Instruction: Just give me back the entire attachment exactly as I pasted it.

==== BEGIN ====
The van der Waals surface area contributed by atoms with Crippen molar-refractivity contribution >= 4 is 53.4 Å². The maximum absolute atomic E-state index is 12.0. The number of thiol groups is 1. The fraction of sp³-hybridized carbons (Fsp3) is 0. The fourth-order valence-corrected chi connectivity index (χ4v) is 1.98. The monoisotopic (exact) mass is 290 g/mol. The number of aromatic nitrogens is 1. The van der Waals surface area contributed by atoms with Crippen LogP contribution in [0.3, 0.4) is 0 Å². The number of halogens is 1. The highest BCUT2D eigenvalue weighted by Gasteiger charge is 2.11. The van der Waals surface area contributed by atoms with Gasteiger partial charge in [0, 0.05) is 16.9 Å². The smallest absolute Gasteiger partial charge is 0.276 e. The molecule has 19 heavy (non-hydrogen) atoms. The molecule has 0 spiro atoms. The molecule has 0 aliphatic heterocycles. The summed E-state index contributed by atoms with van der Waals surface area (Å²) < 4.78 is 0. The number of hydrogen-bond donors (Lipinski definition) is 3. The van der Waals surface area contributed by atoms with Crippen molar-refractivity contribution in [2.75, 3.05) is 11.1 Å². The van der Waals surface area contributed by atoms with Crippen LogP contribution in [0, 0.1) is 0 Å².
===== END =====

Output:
The van der Waals surface area contributed by atoms with Crippen molar-refractivity contribution >= 4 is 53.4 Å². The maximum absolute atomic E-state index is 12.0. The number of thiol groups is 1. The fraction of sp³-hybridized carbons (Fsp3) is 0. The fourth-order valence-corrected chi connectivity index (χ4v) is 1.98. The monoisotopic (exact) mass is 290 g/mol. The number of aromatic nitrogens is 1. The van der Waals surface area contributed by atoms with Crippen LogP contribution in [0.3, 0.4) is 0 Å². The number of halogens is 1. The highest BCUT2D eigenvalue weighted by Gasteiger charge is 2.11. The van der Waals surface area contributed by atoms with Gasteiger partial charge in [0, 0.05) is 16.9 Å². The smallest absolute Gasteiger partial charge is 0.276 e. The molecule has 19 heavy (non-hydrogen) atoms. The molecule has 0 spiro atoms. The molecule has 0 aliphatic heterocycles. The summed E-state index contributed by atoms with van der Waals surface area (Å²) < 4.78 is 0. The number of hydrogen-bond donors (Lipinski definition) is 3. The van der Waals surface area contributed by atoms with Crippen molar-refractivity contribution in [2.75, 3.05) is 11.1 Å². The van der Waals surface area contributed by atoms with Crippen LogP contribution in [0, 0.1) is 0 Å².